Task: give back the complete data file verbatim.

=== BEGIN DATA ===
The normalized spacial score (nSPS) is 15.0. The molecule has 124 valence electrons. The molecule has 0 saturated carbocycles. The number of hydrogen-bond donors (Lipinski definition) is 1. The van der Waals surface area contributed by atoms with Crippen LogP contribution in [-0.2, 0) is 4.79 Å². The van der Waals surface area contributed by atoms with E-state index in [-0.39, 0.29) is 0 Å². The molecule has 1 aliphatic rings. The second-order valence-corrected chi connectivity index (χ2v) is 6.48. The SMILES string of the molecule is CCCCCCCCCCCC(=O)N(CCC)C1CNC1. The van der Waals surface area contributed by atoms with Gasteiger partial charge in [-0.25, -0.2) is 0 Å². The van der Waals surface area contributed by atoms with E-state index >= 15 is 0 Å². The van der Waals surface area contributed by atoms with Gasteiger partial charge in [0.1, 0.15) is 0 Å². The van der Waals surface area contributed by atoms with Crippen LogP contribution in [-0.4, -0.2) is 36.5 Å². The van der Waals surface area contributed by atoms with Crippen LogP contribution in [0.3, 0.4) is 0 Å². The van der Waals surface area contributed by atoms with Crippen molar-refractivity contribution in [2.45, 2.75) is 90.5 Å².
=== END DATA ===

The normalized spacial score (nSPS) is 15.0. The molecule has 124 valence electrons. The molecule has 0 saturated carbocycles. The number of hydrogen-bond donors (Lipinski definition) is 1. The van der Waals surface area contributed by atoms with Crippen LogP contribution in [-0.2, 0) is 4.79 Å². The van der Waals surface area contributed by atoms with E-state index in [-0.39, 0.29) is 0 Å². The molecule has 1 aliphatic rings. The second-order valence-corrected chi connectivity index (χ2v) is 6.48. The SMILES string of the molecule is CCCCCCCCCCCC(=O)N(CCC)C1CNC1. The van der Waals surface area contributed by atoms with Gasteiger partial charge in [-0.25, -0.2) is 0 Å². The van der Waals surface area contributed by atoms with E-state index >= 15 is 0 Å². The van der Waals surface area contributed by atoms with Gasteiger partial charge in [0.1, 0.15) is 0 Å². The van der Waals surface area contributed by atoms with Crippen LogP contribution in [-0.4, -0.2) is 36.5 Å². The van der Waals surface area contributed by atoms with Crippen LogP contribution in [0.3, 0.4) is 0 Å². The van der Waals surface area contributed by atoms with Crippen molar-refractivity contribution in [2.45, 2.75) is 90.5 Å².